Hist Whist by e.e. cummings, illustrated by Deborah Kogan Ray. Thanks to Melissa Wiley for the recommendation of this one. I think it was at last Halloween. No, looking at Lissa’s post, I guess it was more than a year ago. Last summer.
Anyway, I remembered and requested it from the library a couple weeks ago. And it sat in the basket for a while and I suspected it was a dud. Then someone brought it to me one day and I read it and… no reaction. Definitely a dud. I guess it’s just not right for my gang. Too scary, I thought.
But then a few more days passed and suddenly it came out again and this time something happened. Someone giggled. And then we started talking about it a bit.
“Why does it say, ‘watch out for the woman with the wart on her nose?'”
“What’s a goblin?”
And I started to hear people reciting lines:
“Hob a nob. Hob a nob.”
“Little twitchy witches.”
“The devil ouch the devil ach the great green dancing devil.”
“At first I thought ‘the devil ooch, the devil ouch, the devil ach’ were the names of the different devils.”
“Why do the kids say “wheeeee” at the end?”
And now we’re all working on memorizing the whole thing.
I love the poem, of course. e.e. cummings is just so delightful. Ghostthings and scuttling eyes and all. But in this one the pictures by Deborah Kogan Ray really make the book. These delightful pictures that imagine a story to the poem, a group of trick-or-treaters dashing through the dark on Halloween. They are so soft and dark; yet rich with suggestion. They could be a little creepy and scary. Yes, even more than a little scary, but it’s all the power of suggestion. Up till that final delightful page when suddenly all the figures of ghosts and witches and mousies and toads and devils are revealed to be cute as a button children holding masks in their hands with laughing chubby faces and smiling eyes. See, it says, not so scary after all. Look again.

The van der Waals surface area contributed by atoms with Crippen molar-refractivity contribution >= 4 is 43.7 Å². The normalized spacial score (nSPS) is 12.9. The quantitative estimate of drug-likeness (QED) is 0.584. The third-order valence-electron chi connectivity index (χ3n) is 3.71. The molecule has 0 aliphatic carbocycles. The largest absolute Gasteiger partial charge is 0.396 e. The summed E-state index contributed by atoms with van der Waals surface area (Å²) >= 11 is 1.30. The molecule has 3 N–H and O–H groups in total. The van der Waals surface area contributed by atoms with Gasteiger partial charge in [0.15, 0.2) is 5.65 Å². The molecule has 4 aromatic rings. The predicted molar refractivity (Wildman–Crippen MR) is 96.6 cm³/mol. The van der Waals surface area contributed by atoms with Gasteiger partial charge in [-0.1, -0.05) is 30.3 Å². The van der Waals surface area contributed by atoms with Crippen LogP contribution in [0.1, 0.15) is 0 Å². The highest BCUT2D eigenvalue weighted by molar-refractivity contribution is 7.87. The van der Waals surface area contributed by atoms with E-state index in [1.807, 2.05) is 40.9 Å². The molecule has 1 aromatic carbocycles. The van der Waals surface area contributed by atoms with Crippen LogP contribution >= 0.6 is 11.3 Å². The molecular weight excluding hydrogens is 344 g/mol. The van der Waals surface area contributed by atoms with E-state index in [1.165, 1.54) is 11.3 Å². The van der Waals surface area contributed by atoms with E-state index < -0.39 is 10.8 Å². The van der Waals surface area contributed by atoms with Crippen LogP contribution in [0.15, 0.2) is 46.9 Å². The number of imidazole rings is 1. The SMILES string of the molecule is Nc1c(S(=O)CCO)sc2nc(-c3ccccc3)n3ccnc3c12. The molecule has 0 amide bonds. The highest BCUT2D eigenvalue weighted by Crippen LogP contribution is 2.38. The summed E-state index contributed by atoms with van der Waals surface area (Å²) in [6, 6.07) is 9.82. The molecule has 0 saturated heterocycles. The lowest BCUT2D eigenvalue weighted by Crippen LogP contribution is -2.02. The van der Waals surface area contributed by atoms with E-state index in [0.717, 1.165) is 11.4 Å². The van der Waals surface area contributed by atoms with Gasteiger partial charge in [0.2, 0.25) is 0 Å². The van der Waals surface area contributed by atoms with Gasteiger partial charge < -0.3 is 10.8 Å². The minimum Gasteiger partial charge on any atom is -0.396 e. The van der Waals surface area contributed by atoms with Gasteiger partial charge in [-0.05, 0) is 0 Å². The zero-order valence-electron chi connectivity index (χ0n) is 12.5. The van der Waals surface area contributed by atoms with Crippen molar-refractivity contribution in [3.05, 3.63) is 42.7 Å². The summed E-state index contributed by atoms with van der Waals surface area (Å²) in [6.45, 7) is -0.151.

Thinking about our ongoing conversation about teaching children to manage fears. We’ve had several great books recently in that vein. And yes I’m a bit surprised at how they have taken to this one. It both entertains the fears and then dismisses them. It takes them seriously and yet not too seriously. There is such playful delight in the language, tingling and itching and hiding. And the pictures really do play along.
This I wouldn’t mind owning a copy of. Funny too how I want to add more poetry but the anthologies so often don’t work for me. I need something like this, that captures my imagination and theirs. Then memorization just kind of happens because we don’t want to let it go. We want to caress the words longer, to have them linger in our brains and on our tongues. And so those caresses are so easily lengthened just a bit until the words just fall into place. Repeat repeat repeat and now I’ve got it down and soon they may too. Organic, not assigned; delight not forced. This works. I just need to find more books like it. More poems that want to worm their way in.
You can read the poem here.